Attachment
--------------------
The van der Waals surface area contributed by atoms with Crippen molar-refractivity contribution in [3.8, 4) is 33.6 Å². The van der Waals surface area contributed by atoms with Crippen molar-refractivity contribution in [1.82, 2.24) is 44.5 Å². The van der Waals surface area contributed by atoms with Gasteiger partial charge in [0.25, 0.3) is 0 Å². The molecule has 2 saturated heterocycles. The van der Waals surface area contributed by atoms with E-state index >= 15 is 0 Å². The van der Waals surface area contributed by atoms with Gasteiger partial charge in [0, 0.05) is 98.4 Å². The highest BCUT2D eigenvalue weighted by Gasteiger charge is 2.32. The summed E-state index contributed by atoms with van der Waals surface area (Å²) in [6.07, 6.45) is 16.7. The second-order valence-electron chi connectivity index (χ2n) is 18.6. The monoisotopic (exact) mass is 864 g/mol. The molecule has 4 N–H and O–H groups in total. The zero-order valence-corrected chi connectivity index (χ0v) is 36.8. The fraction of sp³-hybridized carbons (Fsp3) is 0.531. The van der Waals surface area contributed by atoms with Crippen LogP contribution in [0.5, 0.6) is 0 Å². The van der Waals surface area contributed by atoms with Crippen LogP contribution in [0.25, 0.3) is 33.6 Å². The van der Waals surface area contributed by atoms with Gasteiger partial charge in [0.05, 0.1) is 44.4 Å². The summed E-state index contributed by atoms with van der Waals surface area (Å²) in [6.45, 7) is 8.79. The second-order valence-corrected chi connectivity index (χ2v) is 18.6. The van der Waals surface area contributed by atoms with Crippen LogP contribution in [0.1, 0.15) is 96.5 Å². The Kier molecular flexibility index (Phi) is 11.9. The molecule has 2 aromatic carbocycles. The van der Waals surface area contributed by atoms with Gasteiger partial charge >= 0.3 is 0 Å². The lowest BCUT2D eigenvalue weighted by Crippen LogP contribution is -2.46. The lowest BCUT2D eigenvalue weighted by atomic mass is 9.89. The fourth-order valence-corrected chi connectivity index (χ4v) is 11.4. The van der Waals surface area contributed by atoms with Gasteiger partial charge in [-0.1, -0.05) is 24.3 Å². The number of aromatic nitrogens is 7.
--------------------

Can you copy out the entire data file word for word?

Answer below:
The van der Waals surface area contributed by atoms with Crippen molar-refractivity contribution in [3.8, 4) is 33.6 Å². The van der Waals surface area contributed by atoms with Crippen molar-refractivity contribution in [1.82, 2.24) is 44.5 Å². The van der Waals surface area contributed by atoms with Gasteiger partial charge in [0.25, 0.3) is 0 Å². The molecule has 2 saturated heterocycles. The van der Waals surface area contributed by atoms with E-state index >= 15 is 0 Å². The van der Waals surface area contributed by atoms with Gasteiger partial charge in [0, 0.05) is 98.4 Å². The highest BCUT2D eigenvalue weighted by Gasteiger charge is 2.32. The summed E-state index contributed by atoms with van der Waals surface area (Å²) in [6.07, 6.45) is 16.7. The second-order valence-electron chi connectivity index (χ2n) is 18.6. The monoisotopic (exact) mass is 864 g/mol. The molecule has 4 N–H and O–H groups in total. The zero-order valence-corrected chi connectivity index (χ0v) is 36.8. The fraction of sp³-hybridized carbons (Fsp3) is 0.531. The van der Waals surface area contributed by atoms with Crippen LogP contribution in [0.5, 0.6) is 0 Å². The van der Waals surface area contributed by atoms with Crippen LogP contribution in [0.25, 0.3) is 33.6 Å². The van der Waals surface area contributed by atoms with Gasteiger partial charge in [0.05, 0.1) is 44.4 Å². The summed E-state index contributed by atoms with van der Waals surface area (Å²) in [6.45, 7) is 8.79. The second-order valence-corrected chi connectivity index (χ2v) is 18.6. The van der Waals surface area contributed by atoms with Crippen LogP contribution in [0.1, 0.15) is 96.5 Å². The Kier molecular flexibility index (Phi) is 11.9. The molecule has 2 aromatic carbocycles. The van der Waals surface area contributed by atoms with Gasteiger partial charge >= 0.3 is 0 Å². The lowest BCUT2D eigenvalue weighted by Crippen LogP contribution is -2.46. The lowest BCUT2D eigenvalue weighted by atomic mass is 9.89. The fourth-order valence-corrected chi connectivity index (χ4v) is 11.4. The van der Waals surface area contributed by atoms with Gasteiger partial charge in [-0.1, -0.05) is 24.3 Å². The number of aromatic nitrogens is 7.